after he left, everybody informally checked in on the issue with each other over the course of the afternoon. and pretty much everybody had the same response. he made one person uncomfortable, another thought he was non-functionally high, another hadn’t decided what was going on with him, but was pretty sure he didn’t need to be at our place. everybody concurred that we did the right thing by asserting our boundaries firmly and gently immediately. which felt good. i was grateful for the collective reality check, as i felt that i had compelled the issue, and also that i need to learn better judgement right off—that if i don’t like someone on the phone, it really is okay to tell them that we are all full, no internships open right now. there are plenty of interns calling whom i *do* like on the telephone, and who have their act together. and who have skills, for that matter, though skills are not strictly required; we have plenty of holes that need digging. or undigging, as the case may be.

that being over, we went back to work. Robert & Alan resumed working on the well plumbing; Tristan & Jenny resumed working on the rabbit hutches. Rev and I finished the turkey coop, while Apple pulled nails out of boards in the old barnwood pile (a task i believe our new wwoofer, Matt, planned to make headway on today). there were places where the turkey fence needed patching, and a few small amendments to the coop itself to prevent escapes, and the roosts needed to be built. i threw out my initial half-assed idea about how to do that quickly when Tristan’s stadium-seating idea was met with enthusiasm by Rev, who did 90% of the work for it, while i served as his sous-carpenter (fetching & carrying, finding tools, and holding things).

Robert working on the well:

testing for air leaks. no, really.

Jenny & Tristan working on the hutches:

I picked Tristan’s brain for his turkey roost plan, conveyed that plan to Rev, and then fetched tools, screws, and boards while Rev built the whole thing. which was educational, actually, because he is easy to work with and explained everything aloud to himself as he went, which i found very helpful. i am learning more about how to make things that will stand up by themselves. i could wish i had male cultural encoding on this stuff–that i had learned my way around power tools and wood as a child or adolescent–but failing that, i’ll learn it now and enjoy the doing of it.

here are the roosts:

note the bracing in back that makes it strong enough for any of us to sit on (i kept climbing it to make sure, and Rev sat on it to test), and will enable it to support 18 40-pound turkeys, as the little birds grow up.

that being done, and the fence being patched, we made a group effort to move the baby turkeys (now six weeks old) into their new home. this is far and away the funniest photo from that process:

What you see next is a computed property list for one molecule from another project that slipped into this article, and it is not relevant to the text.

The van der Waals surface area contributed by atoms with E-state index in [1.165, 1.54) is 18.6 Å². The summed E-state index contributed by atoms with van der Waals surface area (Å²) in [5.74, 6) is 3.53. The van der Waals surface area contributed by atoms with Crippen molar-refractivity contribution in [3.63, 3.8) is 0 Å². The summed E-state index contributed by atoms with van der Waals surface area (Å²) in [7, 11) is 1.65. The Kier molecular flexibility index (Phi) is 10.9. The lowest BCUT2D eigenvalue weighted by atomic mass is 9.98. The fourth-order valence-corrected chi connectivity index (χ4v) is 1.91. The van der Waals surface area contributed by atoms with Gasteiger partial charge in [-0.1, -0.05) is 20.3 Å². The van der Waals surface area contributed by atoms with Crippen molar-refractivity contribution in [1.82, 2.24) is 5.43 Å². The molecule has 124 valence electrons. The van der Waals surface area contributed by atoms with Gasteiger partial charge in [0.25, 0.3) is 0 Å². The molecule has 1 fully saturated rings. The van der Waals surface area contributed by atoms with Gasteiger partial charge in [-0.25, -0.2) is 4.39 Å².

Tristan climbed into the brooder and caught turkeys, one by one, while Jenny, myself, and Rev ferried the birds out to the coop. had arrived, and he guarded the coop door, making sure nobody made a break for it.

turkeys investigating their new home:

somewhere in there, Robert got the well pump running. we all dashed over to look at it and admire the first glass of new well water:

at the end of the day, J and T had made enormous progress on the rabbit hutches:

for which the rabbits are grateful. or greedy. or something like that.

this shot shows how pretty the ritual area is getting, and includes all three sets of grape trellising:

and here’s a bunch of garden update photos, for the heck of it, while i’m here.

garden overview, northeast corner:


these are the bio experiment plants that rescued. they’d been subjected to drought or nutrient stresses as experimental subjects for an introductory bio class at UNM. they’re in the ground with enough water and compost now, and doing great.

carrots, with volunteer tobacco (front & center-right), lamb’s quarters, wild amaranth, and sunberries:

the pea vines are tall, and they’re setting peas! since they all died last year, this is a major step forward. we are very excited.

and they’re just that pretty:

pea flowers:

squashes in the greenhouse:

and we have a broody hen. or two. here is the prime suspect:

i’ve seen four different hens sitting on those eggs over the last two weeks, but somebody is always sitting on them. that means that some of them should hatch in about 1.5-two weeks. i strongly suspect there are eggs of variable age under there, as i have interrupted two arguments between hens–one trying to get into the coop and lay an egg, one trying to sit on that nest. they argue for hours. BOKOKOK! BRAWWWK! quite a ruckus. i’m getting really good at making hen noises. i think other birds have nest-sat and laid their own eggs in that nest while sitting, and that this is a regular pattern. that, or several of them are broody and all sharing one nest. or both. it’s clear that our production has dropped; we’re down from 12-15 eggs per day to 6-8 eggs per day all of a sudden. have to manage the egg sales differently while this is going on. i hope she hatches a bunch of chicks, though. as soon as that happens, the whole thing is an unqualified success in my book. :)

here are Rev, myself, and Alan on the new well pad (that’s my completely torn up, still-theoretical perennials garden between us and the yurt):

we closed the day by going on an outing to Sweet Tomatoes, where we had a fun group dinner.

what this weekend did not look like, but did feel as good as:

that’s from the day after Beltane. i meant to post it at the time, but then i had computer problems here. note both the cat (who volunteered his fuzzy self up there) and the laptop.

now it’s tuesday, it’s taken me two days to write this. our new wwoofer, Matt, arrived last night, and is camping out back in his truck. i oriented him to the farm this morning, and left him making himself some breakfast when i headed for the bus. nice guy. a good fit. he seemed interested in a passing reference to solstice festivities. he’ll be with us through May, possibly longer depending on if he connects with some friends at the end of the month or not. he planned to pull some nails, and either dig in the dye garden beds, or start filling in the well-effluvia pond (remember that? it worked really, really well. the three-foot-deep stretch across the back completely filled with clay. which is still gooshy underfoot, and which the dog, who is currently shedding like a freaking sheep, still wants to either play in or eat or both). anyhow, now we need to put the dirt back so we have a field and not a weird earthwork there for alan’s & my wedding coming up. in two months from today, as a matter of fact. <small>eep. </small>

i think that might even be everything. life is very good.